FORT WORTH, Texas — One of the defense attorneys for former Fort Worth police officer Aaron Dean, who is facing charges in the shooting death of Atatiana Jefferson, has died.
Jim Lane, who represented Aaron Dean, died Sunday morning, just a day before Dean's trial was set to begin with jury selection.
According to sources, Lane fell and injured himself the week before Thanksgiving. Lane was in the hospital and was moved into hospice care shortly before he died on Sunday.
Dean faces a murder charge in the 2019 death of Jefferson. Dean, who was a Fort Worth police officer at the time, had responded to her home on an "open structure" call when he shot and killed her through a window. A neighbor had called the non-emergency line to request a welfare check on Jefferson's home prior to the shooting after seeing a door open.
The trial had been postponed and delayed several times over the past three years, including once over Lane's health.
In the spring of 2022, a continuance was granted in Dean's case while Lane dealt with serious health issues. Jury selection was slated to begin on Monday morning.
Court officials Monday said jury selection would happen after 1 p.m. Monday, a slight delay, though it was unclear if Lane's death would have a further scheduling impact on the trial.
Defense attorney and former prosecutor Valerie Baston expects Dean’s defense will likely get a brief delay in the case. The judge is still weighing a motion to move the trial.
“I do believe the judge will give defense a continuance to regroup, do some reassignments and to see if they want to bring on another attorney to assist," Baston said.
Back in May, attorneys Bob Gill and Miles Brisette, who’d take over as the lead attorneys in the case for Lane asked for a delayed because of his health issues.
Judge David Hagerman, who has since been removed as judge in the case, agreed to a delay but said the defense needed to replace Lane or be prepared to move on without him.
Fort Worth Police Officer's Association President Manny Ramirez tweeted about Lane's death, stating that his impact will be "felt for generations."
Lane had practiced law for decades in Texas and had served as a captain in the U.S. Army's Judge Advocate General Corp, according to his website.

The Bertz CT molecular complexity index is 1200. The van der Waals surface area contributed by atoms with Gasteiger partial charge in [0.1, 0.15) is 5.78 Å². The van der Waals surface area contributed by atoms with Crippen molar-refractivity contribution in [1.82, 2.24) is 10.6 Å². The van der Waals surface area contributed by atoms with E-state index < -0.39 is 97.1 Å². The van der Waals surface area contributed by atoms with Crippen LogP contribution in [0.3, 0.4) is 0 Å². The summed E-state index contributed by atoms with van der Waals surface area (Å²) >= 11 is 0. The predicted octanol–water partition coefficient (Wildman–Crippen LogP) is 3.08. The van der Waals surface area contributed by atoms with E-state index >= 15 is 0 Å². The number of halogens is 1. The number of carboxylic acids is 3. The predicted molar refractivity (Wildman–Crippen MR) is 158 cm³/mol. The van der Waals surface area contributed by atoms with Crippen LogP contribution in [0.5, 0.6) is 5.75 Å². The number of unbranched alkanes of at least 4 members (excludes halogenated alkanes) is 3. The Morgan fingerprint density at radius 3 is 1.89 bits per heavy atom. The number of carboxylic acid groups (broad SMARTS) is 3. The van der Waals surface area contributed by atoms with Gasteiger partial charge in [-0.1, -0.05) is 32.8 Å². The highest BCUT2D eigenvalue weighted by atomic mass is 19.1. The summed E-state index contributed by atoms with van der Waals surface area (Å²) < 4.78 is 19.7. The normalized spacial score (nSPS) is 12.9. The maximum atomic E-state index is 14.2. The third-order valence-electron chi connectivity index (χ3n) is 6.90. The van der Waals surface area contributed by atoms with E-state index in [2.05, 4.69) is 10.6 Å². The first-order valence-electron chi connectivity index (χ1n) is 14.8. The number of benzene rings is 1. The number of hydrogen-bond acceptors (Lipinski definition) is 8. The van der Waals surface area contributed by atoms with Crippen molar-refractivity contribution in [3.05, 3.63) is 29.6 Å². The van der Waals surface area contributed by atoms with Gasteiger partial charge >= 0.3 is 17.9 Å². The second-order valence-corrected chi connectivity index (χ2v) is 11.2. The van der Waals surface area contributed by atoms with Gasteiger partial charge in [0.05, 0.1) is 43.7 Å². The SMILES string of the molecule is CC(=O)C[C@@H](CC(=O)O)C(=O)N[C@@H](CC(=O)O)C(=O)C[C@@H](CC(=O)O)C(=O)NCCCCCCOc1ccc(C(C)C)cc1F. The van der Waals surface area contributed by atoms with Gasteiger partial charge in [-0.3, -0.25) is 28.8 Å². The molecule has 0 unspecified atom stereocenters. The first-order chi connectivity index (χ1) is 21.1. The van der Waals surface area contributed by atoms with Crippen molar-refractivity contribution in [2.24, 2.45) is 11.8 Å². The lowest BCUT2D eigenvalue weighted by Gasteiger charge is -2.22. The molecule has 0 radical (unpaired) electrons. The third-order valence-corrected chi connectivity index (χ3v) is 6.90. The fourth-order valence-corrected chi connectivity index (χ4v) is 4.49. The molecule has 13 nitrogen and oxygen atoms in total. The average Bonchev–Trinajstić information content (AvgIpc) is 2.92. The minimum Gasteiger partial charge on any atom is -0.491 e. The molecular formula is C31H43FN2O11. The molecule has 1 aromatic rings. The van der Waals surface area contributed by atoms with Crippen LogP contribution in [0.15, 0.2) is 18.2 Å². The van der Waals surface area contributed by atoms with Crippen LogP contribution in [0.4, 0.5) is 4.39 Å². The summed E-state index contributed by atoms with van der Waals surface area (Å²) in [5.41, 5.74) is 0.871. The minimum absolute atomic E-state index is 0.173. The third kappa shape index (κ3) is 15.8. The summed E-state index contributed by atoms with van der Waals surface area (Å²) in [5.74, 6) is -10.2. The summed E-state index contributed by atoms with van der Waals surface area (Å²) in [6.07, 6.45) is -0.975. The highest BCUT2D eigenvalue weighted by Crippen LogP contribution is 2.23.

Lane, whose office was in Tarrant County, practiced in criminal defense, military court martial defense, personal injury representation and aviation pilot FAA enforcement actions.
According to the Fort Worth Star-Telegram, Lane was born in Uvalde, but spent much of his childhood visiting family in Tarrant County. Lane earned a bachelor's degree at Texas Christian University and earned a law degree from Baylor University.
Lane is survived by his wife, son and brother.
“Jim was a public servant. Jim cared deeply about Fort Worth, about western heritage. He imparted that on every single person who he came in contact with," Ramirez said. “He was a relentless defender of police officers. He truly believed that police officers were out heroes.”
Fort Worth Mayor Mattie Parker called Lane a "trailblazer" who had a "fierce love for Fort Worth.
Tarrant County Judge Glen Whitley also released a statement on Lane's passing, stating his "legacy lives on."
"I was sad to hear of Jim Lane’s passing this morning. He was a public servant who left Fort Worth and Tarrant County better than he found it. He will be missed but his legacy lives on," tweeted Whitely.
"Jim Lane was a servant leader of Fort Worth and a friend to many. He served our country in the U.S. Army, our city as an accomplished attorney and former city councilman for District 2. Originator of the FW Herd and advocate for the historic Stockyards, Jim leaves us a legacy of service and support. Heartfelt condolences to his wife, Janet and son, Jake," said Fort Worth City Council Member Carlos Flores in a statement.